The telescope is a complex and sensitive instrument which allows for viewing and measuring objects from great distances. The quality of observation depends on the lenses or mirrors, the stability of the tube, the telescope’s mount, and how easily it can be moved. The first telescopes were developed in 1608 in the Netherlands. In 1610, Galileo began making astronomical observations with a telescope, and saw the moons of Jupiter, mountains and valleys on the moon, and new fixed stars. Several of these were contrary to Aristotelian principles, which explained that the sun, moon, and stars were perfect spheres embedded in fixed concentric rings and revolved forever at fixed rates.

Lenses and Mirrors

Refracting telescopes use lenses to collect and focus the light, just like binoculars do.
Reflecting telescopes: light enters the tube and reflects off a curved mirror (the primary mirror) at the other end, before bouncing back up the tube to near the top where it reflects off a smaller mirror (the secondary mirror), which bounces the light to your eyepiece.

The usefulness of early telescopes for astronomical observation was limited by several factors. Lenses and mirrors, which were used to collect light and magnify far-away objects, were difficult and costly to make as they required expert grinding to create the shape and clarity for a telescope. In the 19th century, only a few craftsman could create clear telescope lenses for use in the more powerful telescopes needed for astronomical research.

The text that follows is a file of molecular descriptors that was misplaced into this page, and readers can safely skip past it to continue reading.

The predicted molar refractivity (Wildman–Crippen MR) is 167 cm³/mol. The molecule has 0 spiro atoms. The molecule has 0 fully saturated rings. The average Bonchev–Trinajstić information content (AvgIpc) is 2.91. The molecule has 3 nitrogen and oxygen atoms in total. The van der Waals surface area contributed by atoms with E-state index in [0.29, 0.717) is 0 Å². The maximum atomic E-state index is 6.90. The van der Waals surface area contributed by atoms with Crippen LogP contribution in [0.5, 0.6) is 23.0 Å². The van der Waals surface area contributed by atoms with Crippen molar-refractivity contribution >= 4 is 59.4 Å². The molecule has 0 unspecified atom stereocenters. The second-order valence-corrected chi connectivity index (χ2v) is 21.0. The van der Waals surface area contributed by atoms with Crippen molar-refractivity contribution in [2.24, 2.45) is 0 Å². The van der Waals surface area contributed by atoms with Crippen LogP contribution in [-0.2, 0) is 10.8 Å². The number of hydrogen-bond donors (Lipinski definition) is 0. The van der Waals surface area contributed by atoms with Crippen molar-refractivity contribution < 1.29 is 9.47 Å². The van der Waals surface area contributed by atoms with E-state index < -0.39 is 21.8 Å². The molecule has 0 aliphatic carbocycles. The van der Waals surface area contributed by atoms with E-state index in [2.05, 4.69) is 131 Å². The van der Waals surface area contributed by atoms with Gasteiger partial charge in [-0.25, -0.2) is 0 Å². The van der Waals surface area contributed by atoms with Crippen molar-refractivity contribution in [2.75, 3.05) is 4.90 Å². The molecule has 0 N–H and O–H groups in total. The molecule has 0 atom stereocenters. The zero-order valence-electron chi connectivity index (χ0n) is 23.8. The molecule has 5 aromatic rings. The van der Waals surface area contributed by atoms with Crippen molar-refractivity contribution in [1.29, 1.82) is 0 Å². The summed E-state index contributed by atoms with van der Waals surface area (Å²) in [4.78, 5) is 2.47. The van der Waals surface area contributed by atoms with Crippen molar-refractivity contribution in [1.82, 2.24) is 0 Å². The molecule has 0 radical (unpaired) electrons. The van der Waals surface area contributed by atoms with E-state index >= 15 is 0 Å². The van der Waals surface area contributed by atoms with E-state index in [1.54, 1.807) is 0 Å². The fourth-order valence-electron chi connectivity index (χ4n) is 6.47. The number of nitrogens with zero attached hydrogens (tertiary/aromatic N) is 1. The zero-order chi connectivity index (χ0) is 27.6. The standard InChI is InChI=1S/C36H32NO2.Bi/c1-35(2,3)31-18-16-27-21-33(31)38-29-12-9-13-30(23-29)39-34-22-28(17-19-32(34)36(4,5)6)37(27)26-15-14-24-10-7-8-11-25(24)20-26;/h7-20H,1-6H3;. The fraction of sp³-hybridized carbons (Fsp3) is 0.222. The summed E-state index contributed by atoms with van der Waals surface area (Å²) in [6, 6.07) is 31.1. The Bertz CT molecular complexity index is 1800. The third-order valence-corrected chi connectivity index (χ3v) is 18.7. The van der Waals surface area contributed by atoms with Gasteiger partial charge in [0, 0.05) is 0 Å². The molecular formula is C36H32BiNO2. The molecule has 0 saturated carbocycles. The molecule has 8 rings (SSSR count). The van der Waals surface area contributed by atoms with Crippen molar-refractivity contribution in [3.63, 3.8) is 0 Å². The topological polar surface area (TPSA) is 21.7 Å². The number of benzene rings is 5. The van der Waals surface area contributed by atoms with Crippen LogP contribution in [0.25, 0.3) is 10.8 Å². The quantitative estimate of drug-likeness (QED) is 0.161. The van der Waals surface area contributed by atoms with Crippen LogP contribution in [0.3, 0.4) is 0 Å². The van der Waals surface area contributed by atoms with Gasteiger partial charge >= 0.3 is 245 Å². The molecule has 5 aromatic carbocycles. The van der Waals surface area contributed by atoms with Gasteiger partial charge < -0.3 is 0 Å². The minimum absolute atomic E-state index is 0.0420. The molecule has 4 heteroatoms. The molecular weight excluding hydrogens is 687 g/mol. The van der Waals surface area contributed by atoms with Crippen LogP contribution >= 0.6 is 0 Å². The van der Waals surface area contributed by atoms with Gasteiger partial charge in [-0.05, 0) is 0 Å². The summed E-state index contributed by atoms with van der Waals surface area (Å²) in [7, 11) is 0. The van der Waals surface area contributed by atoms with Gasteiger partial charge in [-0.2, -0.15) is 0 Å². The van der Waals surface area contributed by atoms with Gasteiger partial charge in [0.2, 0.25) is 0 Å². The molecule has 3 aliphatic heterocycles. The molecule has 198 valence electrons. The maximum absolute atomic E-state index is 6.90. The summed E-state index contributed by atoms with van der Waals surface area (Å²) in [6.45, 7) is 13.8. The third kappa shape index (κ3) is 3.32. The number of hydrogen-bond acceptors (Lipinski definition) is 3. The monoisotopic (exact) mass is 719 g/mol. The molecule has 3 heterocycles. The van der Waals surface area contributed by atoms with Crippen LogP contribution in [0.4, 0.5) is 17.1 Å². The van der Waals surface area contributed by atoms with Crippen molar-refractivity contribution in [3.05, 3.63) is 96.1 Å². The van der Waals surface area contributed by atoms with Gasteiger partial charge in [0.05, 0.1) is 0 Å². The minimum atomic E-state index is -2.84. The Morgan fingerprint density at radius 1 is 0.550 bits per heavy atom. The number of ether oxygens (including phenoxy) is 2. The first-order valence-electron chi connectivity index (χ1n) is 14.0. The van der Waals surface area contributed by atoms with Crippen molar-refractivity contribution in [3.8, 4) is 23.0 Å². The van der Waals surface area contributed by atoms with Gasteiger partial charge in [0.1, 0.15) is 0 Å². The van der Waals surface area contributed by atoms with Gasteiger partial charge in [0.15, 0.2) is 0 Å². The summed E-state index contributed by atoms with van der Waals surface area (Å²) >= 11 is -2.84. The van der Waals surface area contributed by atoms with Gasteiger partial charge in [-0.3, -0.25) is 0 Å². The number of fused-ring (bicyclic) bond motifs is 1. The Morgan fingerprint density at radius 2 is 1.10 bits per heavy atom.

Mounts and Positioning

Many early telescopes were very large and cumbersome, meaning they could not easily be repositioned to track astronomical features as they moved across the sky. Telescopes also required special and complex mounts. The mounting for a telescope allows the telescope to rotate around an axis so that it may follow objects across the sky. These mounts require fine tuning so that the movements are smooth and accurate. Haverford, when purchasing its second telescope, sought advice on the effects of using a smaller mount for the new telescope--Haverford was advised against this.